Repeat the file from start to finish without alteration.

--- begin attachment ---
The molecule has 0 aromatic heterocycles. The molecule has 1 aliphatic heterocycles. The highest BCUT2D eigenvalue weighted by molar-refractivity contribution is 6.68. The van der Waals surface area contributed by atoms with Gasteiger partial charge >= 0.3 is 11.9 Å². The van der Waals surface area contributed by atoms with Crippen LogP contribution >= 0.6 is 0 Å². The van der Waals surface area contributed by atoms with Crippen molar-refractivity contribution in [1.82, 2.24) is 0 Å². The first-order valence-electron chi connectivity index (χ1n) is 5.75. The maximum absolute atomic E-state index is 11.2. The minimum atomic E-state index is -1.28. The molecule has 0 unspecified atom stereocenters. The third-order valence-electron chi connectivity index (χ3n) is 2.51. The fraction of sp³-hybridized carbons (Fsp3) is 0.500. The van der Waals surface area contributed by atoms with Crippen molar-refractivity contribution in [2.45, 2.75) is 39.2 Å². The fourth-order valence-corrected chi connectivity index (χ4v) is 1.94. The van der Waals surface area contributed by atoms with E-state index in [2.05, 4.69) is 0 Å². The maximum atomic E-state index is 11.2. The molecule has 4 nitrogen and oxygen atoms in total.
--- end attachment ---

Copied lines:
The molecule has 0 aromatic heterocycles. The molecule has 1 aliphatic heterocycles. The highest BCUT2D eigenvalue weighted by molar-refractivity contribution is 6.68. The van der Waals surface area contributed by atoms with Gasteiger partial charge >= 0.3 is 11.9 Å². The van der Waals surface area contributed by atoms with Crippen LogP contribution >= 0.6 is 0 Å². The van der Waals surface area contributed by atoms with Crippen molar-refractivity contribution in [1.82, 2.24) is 0 Å². The first-order valence-electron chi connectivity index (χ1n) is 5.75. The maximum absolute atomic E-state index is 11.2. The minimum atomic E-state index is -1.28. The molecule has 0 unspecified atom stereocenters. The third-order valence-electron chi connectivity index (χ3n) is 2.51. The fraction of sp³-hybridized carbons (Fsp3) is 0.500. The van der Waals surface area contributed by atoms with Crippen molar-refractivity contribution in [2.45, 2.75) is 39.2 Å². The fourth-order valence-corrected chi connectivity index (χ4v) is 1.94. The van der Waals surface area contributed by atoms with E-state index in [2.05, 4.69) is 0 Å². The maximum atomic E-state index is 11.2. The molecule has 4 nitrogen and oxygen atoms in total.